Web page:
From a distance, the story looks like an ugly episode of provincial racists behaving badly and subsequently being punished by the more enlightened. And that's more or less an accurate assessment — but it's incomplete.

Hill Street in Toledo as it appeared in the early 1920s, right around the same
time the infamous riot was brewing. (Postcard image)

The real struggle that came to a head in Toledo that summer day was not between the white residents and the Asian contract workers, but between some of the residents and the absentee owner of the sawmill that dominated their town.

Spoiler alert: The sawmill owner was the only winner here. Which is a little outrageous, considering that he did far more than anyone else to set the whole thing up.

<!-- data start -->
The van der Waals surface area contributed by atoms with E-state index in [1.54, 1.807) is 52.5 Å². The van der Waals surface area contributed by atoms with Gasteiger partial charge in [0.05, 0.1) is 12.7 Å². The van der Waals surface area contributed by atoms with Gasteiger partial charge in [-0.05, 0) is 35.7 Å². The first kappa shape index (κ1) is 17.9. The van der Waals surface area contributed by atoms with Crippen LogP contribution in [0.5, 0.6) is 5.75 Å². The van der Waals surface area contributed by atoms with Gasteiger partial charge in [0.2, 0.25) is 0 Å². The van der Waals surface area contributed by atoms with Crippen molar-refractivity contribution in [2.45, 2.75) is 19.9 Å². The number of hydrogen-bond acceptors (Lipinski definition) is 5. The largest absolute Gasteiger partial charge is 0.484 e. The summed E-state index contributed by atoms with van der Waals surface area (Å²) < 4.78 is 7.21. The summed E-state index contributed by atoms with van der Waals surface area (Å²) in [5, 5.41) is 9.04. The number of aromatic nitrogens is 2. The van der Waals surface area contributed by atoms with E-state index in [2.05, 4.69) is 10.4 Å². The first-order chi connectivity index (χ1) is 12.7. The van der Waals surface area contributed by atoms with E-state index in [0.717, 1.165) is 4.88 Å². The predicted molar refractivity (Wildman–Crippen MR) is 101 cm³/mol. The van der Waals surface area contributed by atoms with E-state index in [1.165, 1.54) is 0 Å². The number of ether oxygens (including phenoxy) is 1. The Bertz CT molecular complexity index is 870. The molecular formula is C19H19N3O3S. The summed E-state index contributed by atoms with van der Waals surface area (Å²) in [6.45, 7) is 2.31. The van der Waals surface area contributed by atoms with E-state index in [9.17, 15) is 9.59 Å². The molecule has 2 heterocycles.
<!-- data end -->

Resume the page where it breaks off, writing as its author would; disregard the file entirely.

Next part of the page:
Here’s what happened:

A virtual company town

In the early 1920s, the Pacific Spruce Company sawmill, owned by C. Dean Johnson, utterly dominated the town of Toledo. Thanks to this one mega-mill, the town’s population had grown from a few hundred to a few thousand in just a few years. Johnson had bought the mill at a tidy discount from the U.S. government after it got out of the spruce-milling business when the war ended.

Johnson lived in Portland, but his son, C. Dean Johnson II, managed the mill and lived in Toledo.

Trouble on the green chain

The "green chain" at Pacific Spruce as it appeared in 1924, the year before
the green chain's staffing became the bone of contention between the mill
owner and the city. (Image: Pacific Spruce Corp.)